Me: The casting is amazing – I actually have no qualms about anyone and trust them completely (Daario being the exception that proves the rule). Everyone added in season 3 was picture perfect: the Blackfish, Thoros, Beric, Qyborn, the frog twins, Mance, and my favorite – Tormund Giantsbane.
Craven: I consider you my contemporary on all things Game of Thrones, we should unite on a season wrap up or something.

Me: We have an accord then.


We had some of the same issues – and I deleted the book spoilers of that conversation – but I think it all boiled down to this: every season before had a cliff-hanger, some tease to cling on to for more, but this season’s ending was dull. The show put their all eggs in the Red Wedding basket and didn’t do enough to bring its viewers out of that hole. Too many people believe that the bad guys are going to win – which leads to my friend who spoiled the rest of the story for himself. There’s a significant cause and effect there that disturbs me about the story-telling in the series. My friend, who is a significant dork and not new to harsh fantasy realities, could not take the shock of Robb and Catelyn’s deaths and almost vowed from seeing the show ever again. (There’s a ton of attention to this phenomenon on Twitter – go look up @RedWeddingTears)


Yes, the Red Wedding is a shock that many book readers were waiting for, but the next episode should do something to rescue those viewers from their pitiful tears! I don’t feel like this was addressed at all, there was some commentary from Bran about the gods punishing those that betray the oath of safety, but it’s pretty weak borscht in the face of such slaughter. I could have done without the scenery chewing of Cersei talking to Tyrion about Joffrey as a child, Varys talking to Shae about leaving the city, or Davos talking to Gendry over their origins. What is all of that character development doing in the last episode? Give me more resolution! Show me more of the wedding plans! Have Cersei say ANYTHING to Jaime now that he’s back (unexpected timing on that) or have Brienne say something! Can we at least get some resolution on who’s higher in the Khaleesi’s eye, Ser Jorah Mormont or N.K.O.T.B. Daario Nahaaris?  There’s a lot of spoilers I want to say, too, but I’m choosing to leave them out. Just to say, there’s about 5 different things that the show could have used as the ending of this season as opposed to some happiness in Yunkai.
I mean, CMON! Even Theon knows how hokey that ending was.
There’s a long road to go and the best parts of A Storm of Swords will be in Season 4, which is , I suppose, why I’m upset. The new character castings will be announced probably in the mid-summer and shooting soon thereafter. As a very wise woman just told me, when you’re breaking something in half like this, the first half is just a necessary evil. It’s the last half that everyone wants to see.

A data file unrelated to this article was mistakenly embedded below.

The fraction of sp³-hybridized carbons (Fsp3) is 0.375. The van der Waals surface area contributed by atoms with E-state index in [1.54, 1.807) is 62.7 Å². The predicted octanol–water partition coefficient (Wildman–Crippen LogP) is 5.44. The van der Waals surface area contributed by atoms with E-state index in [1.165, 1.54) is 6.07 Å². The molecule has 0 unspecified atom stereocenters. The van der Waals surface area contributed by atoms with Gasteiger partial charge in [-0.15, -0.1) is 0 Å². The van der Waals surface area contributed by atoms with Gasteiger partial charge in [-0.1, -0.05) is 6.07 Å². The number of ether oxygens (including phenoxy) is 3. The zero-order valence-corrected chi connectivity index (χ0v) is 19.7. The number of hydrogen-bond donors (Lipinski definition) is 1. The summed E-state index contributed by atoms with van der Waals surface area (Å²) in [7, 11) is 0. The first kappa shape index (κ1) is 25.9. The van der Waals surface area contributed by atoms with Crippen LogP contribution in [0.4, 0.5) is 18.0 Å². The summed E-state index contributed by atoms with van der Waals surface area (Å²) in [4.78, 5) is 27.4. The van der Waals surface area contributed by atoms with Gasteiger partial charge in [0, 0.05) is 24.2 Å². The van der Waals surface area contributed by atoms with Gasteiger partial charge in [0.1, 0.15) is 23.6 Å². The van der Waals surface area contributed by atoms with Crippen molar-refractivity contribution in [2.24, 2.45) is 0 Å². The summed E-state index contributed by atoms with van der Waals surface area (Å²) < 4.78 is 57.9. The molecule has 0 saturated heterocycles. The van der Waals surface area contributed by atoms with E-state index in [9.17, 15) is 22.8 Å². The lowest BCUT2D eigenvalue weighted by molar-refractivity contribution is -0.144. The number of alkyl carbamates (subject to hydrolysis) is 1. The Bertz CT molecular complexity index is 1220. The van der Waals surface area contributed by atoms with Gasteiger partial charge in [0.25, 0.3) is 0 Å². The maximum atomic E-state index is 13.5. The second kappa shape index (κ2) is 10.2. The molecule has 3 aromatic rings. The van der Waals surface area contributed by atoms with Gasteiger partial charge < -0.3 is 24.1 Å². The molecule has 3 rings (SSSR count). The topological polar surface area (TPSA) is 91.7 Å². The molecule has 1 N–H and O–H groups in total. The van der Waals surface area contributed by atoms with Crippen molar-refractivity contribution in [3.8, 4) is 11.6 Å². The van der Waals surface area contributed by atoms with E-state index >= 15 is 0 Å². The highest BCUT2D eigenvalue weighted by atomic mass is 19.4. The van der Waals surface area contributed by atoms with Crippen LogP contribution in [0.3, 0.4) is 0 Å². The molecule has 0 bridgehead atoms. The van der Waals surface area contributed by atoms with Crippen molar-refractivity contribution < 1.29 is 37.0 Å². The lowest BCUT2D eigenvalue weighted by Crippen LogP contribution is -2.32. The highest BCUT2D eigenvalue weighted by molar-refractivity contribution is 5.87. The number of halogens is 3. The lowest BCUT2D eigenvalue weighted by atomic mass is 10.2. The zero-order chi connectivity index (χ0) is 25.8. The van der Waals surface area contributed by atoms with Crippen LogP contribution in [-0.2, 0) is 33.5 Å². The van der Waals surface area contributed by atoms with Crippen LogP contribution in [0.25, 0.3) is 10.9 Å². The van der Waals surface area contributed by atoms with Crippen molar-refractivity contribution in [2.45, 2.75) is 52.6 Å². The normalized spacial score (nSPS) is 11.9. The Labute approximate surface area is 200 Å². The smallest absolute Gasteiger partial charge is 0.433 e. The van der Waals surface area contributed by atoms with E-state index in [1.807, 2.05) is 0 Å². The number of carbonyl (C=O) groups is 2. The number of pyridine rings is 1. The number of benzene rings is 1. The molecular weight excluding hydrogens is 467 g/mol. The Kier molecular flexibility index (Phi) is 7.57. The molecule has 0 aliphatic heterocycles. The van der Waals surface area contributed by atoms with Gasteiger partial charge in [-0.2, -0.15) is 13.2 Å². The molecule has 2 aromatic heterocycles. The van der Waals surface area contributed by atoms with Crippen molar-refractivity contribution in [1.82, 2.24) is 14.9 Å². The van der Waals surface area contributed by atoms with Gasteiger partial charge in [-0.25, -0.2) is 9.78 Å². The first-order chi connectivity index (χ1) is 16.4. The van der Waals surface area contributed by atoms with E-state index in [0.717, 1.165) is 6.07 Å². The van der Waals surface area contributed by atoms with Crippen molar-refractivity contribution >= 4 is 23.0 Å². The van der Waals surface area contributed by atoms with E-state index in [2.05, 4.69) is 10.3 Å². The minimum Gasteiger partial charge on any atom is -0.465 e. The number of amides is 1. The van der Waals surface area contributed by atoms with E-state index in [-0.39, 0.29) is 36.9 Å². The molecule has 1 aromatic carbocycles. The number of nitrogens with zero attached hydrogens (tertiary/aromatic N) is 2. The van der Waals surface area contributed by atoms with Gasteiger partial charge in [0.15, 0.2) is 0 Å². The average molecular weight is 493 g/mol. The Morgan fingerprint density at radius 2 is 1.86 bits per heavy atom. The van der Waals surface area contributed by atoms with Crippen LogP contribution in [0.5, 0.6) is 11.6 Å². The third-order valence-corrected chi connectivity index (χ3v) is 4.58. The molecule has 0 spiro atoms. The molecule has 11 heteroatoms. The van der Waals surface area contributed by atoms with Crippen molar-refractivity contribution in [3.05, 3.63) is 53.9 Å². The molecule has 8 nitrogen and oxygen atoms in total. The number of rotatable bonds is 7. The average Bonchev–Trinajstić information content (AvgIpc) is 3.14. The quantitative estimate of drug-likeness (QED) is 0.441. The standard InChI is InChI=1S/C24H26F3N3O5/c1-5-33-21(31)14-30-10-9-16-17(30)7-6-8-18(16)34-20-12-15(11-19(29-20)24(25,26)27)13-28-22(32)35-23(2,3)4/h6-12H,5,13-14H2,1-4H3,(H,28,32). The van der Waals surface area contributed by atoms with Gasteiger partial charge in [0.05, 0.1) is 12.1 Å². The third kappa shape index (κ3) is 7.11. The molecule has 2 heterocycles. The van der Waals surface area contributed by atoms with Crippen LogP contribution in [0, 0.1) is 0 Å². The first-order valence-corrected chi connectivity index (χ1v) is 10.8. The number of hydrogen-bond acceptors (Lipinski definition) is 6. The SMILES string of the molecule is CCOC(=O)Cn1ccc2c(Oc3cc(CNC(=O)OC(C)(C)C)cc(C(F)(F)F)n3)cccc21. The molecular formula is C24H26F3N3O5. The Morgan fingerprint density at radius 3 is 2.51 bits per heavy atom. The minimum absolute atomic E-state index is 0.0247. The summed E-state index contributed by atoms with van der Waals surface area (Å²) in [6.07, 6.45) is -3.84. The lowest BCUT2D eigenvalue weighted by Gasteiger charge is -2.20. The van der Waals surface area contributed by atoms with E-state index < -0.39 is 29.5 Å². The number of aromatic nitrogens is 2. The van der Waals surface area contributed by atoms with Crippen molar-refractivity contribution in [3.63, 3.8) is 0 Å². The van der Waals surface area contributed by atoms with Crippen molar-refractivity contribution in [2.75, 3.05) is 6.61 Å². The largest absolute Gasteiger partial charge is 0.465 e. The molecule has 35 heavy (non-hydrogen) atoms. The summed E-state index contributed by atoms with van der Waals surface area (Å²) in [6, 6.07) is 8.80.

The Honest Re-Read


It can either be considered unfortunate or it could be considered quirky, but I re-read a lot of the same books.

I’ve professed my love for Dan Abnett here before, but I urge you to read and then re-read the Inquisitor Eisenhorn series. Then the Ravenor books. And then Pariah. There’s a richness to these characters and an ever-rotating motion to the plot that brings me back for another read every year.

The same for his Gaunt’s Ghosts novels, some of the Horus Heresy series, the Silmarillion, and some Kurt Vonnegut. Other books get in there, too, but nothing gets repeated the same way as the others.

Then I read George R.R. Martin’s series, A Song of Ice and Fire, AKA the Game of Thrones books. Yes, they’re HBO-show worthy. Yes, they’re far superior to the tv version, as any good book is of its visual self should be. I read and finished the entire series this past summer. The first book and the first season of the show fit perfectly together, it’s an impressive feat as an adaptation. The second season and second book begin to wade away from one another, but carry the main themes and events. This current third season has begun a full-fledged drift away from the source material, but that’s the price paid for quality story-telling when the novels are as deep and lengthy as these.

There are certain things the show cannot hope to achieve that the book carries within it – things like the full version of Dany’s visions within the House of the Undying in book/season 2 or Ned’s visions of the events at the Tower of Joy in the first book. Bran’s dreams and visions, particularly from within his direwolf Summer, aren’t getting the treatment they deserve yet in the show, but this could change as book 3, A Storm of Swords, is going to broken up between seasons 3 and 4 of the show.

It was while discussing all of this with my better half that I decided to do a re-read of the entire series.

George R.R. Martin is a good story-teller, but his writing isn’t as dense as it could be. Where Abnett stretches my vocabulary and writes action worthy (and honestly, better) of the best Hollywood summer film, Martin focuses on the long-view and foreshadowing. His mythos goes deep with prophesies to fulfill, secrets to uncover, and plots that stretch over many volumes. One in particular is the favorite of like-minds to examine – one that I will only refer to as “R+L=J.” If you do not know what that means, I encourage you to first ask if this is knowledge you wish to spoil for yourself, then if so, turn to r/asoiaf for your answers.